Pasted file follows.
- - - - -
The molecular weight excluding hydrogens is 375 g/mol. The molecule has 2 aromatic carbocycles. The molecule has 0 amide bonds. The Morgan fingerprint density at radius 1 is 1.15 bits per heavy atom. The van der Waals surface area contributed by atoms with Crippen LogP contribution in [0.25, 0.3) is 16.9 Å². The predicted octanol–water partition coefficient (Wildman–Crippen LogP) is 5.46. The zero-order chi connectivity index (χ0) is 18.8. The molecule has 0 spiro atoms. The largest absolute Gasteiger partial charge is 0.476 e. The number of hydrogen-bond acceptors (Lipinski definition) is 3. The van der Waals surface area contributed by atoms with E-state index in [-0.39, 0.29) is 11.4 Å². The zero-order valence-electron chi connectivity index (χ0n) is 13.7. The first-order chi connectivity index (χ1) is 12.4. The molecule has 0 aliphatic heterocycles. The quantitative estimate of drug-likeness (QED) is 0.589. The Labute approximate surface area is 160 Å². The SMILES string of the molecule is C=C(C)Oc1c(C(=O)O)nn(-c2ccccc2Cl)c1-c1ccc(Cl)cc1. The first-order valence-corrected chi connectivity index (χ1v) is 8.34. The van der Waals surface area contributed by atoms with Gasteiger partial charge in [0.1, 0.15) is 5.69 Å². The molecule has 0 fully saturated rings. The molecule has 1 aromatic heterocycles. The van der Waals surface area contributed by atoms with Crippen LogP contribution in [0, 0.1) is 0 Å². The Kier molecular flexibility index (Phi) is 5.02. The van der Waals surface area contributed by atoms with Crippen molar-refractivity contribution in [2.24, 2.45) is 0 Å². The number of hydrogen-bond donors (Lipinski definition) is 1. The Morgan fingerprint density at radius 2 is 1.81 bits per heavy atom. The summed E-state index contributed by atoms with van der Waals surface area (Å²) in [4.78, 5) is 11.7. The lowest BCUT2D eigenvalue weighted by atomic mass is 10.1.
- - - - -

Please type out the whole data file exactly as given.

The molecular weight excluding hydrogens is 375 g/mol. The molecule has 2 aromatic carbocycles. The molecule has 0 amide bonds. The Morgan fingerprint density at radius 1 is 1.15 bits per heavy atom. The van der Waals surface area contributed by atoms with Crippen LogP contribution in [0.25, 0.3) is 16.9 Å². The predicted octanol–water partition coefficient (Wildman–Crippen LogP) is 5.46. The zero-order chi connectivity index (χ0) is 18.8. The molecule has 0 spiro atoms. The largest absolute Gasteiger partial charge is 0.476 e. The number of hydrogen-bond acceptors (Lipinski definition) is 3. The van der Waals surface area contributed by atoms with E-state index in [-0.39, 0.29) is 11.4 Å². The zero-order valence-electron chi connectivity index (χ0n) is 13.7. The first-order chi connectivity index (χ1) is 12.4. The molecule has 0 aliphatic heterocycles. The quantitative estimate of drug-likeness (QED) is 0.589. The Labute approximate surface area is 160 Å². The SMILES string of the molecule is C=C(C)Oc1c(C(=O)O)nn(-c2ccccc2Cl)c1-c1ccc(Cl)cc1. The first-order valence-corrected chi connectivity index (χ1v) is 8.34. The van der Waals surface area contributed by atoms with Gasteiger partial charge in [0.1, 0.15) is 5.69 Å². The molecule has 0 fully saturated rings. The molecule has 1 aromatic heterocycles. The van der Waals surface area contributed by atoms with Crippen LogP contribution in [0, 0.1) is 0 Å². The Kier molecular flexibility index (Phi) is 5.02. The van der Waals surface area contributed by atoms with Crippen molar-refractivity contribution in [2.24, 2.45) is 0 Å². The number of hydrogen-bond donors (Lipinski definition) is 1. The Morgan fingerprint density at radius 2 is 1.81 bits per heavy atom. The summed E-state index contributed by atoms with van der Waals surface area (Å²) in [4.78, 5) is 11.7. The lowest BCUT2D eigenvalue weighted by atomic mass is 10.1.